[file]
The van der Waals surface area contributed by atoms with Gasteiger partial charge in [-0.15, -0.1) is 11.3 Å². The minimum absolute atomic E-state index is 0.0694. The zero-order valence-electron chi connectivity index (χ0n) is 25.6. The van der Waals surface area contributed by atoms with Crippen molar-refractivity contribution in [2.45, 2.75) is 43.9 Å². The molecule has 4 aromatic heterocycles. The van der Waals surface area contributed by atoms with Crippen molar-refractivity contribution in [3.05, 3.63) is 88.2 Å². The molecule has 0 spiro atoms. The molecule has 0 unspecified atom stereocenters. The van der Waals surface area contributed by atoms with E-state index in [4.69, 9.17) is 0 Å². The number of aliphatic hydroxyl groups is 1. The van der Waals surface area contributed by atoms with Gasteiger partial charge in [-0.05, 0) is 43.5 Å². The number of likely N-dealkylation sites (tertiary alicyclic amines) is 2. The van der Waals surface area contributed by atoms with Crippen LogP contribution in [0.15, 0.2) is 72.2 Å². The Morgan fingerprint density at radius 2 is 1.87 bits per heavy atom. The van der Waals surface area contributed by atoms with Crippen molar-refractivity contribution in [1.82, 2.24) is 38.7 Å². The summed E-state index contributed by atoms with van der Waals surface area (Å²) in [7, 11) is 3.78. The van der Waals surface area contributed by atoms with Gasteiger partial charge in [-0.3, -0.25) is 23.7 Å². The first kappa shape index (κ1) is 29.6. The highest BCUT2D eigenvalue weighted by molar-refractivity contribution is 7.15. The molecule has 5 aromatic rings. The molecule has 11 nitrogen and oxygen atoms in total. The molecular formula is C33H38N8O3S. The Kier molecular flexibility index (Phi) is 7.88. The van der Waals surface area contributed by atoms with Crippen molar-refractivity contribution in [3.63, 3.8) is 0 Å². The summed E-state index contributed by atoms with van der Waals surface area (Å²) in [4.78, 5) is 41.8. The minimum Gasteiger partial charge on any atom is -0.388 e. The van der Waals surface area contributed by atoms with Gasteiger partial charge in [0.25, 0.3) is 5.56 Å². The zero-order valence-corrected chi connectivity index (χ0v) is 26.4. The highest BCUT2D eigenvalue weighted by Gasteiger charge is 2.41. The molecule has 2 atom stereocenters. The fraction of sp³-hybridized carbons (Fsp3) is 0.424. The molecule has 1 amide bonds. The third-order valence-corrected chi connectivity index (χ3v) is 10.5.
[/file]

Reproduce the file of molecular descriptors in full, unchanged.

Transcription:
The van der Waals surface area contributed by atoms with Gasteiger partial charge in [-0.15, -0.1) is 11.3 Å². The minimum absolute atomic E-state index is 0.0694. The zero-order valence-electron chi connectivity index (χ0n) is 25.6. The van der Waals surface area contributed by atoms with Crippen molar-refractivity contribution in [2.45, 2.75) is 43.9 Å². The molecule has 4 aromatic heterocycles. The van der Waals surface area contributed by atoms with Crippen molar-refractivity contribution in [3.05, 3.63) is 88.2 Å². The molecule has 0 spiro atoms. The molecule has 0 unspecified atom stereocenters. The van der Waals surface area contributed by atoms with E-state index in [4.69, 9.17) is 0 Å². The number of aliphatic hydroxyl groups is 1. The van der Waals surface area contributed by atoms with Gasteiger partial charge in [-0.05, 0) is 43.5 Å². The number of likely N-dealkylation sites (tertiary alicyclic amines) is 2. The van der Waals surface area contributed by atoms with Crippen LogP contribution in [0.15, 0.2) is 72.2 Å². The Morgan fingerprint density at radius 2 is 1.87 bits per heavy atom. The van der Waals surface area contributed by atoms with Crippen molar-refractivity contribution in [1.82, 2.24) is 38.7 Å². The summed E-state index contributed by atoms with van der Waals surface area (Å²) in [7, 11) is 3.78. The van der Waals surface area contributed by atoms with Gasteiger partial charge in [-0.3, -0.25) is 23.7 Å². The first kappa shape index (κ1) is 29.6. The highest BCUT2D eigenvalue weighted by molar-refractivity contribution is 7.15. The molecule has 5 aromatic rings. The molecule has 11 nitrogen and oxygen atoms in total. The molecular formula is C33H38N8O3S. The Kier molecular flexibility index (Phi) is 7.88. The van der Waals surface area contributed by atoms with Crippen molar-refractivity contribution in [3.63, 3.8) is 0 Å². The summed E-state index contributed by atoms with van der Waals surface area (Å²) in [4.78, 5) is 41.8. The minimum Gasteiger partial charge on any atom is -0.388 e. The van der Waals surface area contributed by atoms with Gasteiger partial charge in [0.25, 0.3) is 5.56 Å². The zero-order valence-corrected chi connectivity index (χ0v) is 26.4. The highest BCUT2D eigenvalue weighted by Gasteiger charge is 2.41. The molecule has 2 atom stereocenters. The fraction of sp³-hybridized carbons (Fsp3) is 0.424. The molecule has 1 amide bonds. The third-order valence-corrected chi connectivity index (χ3v) is 10.5.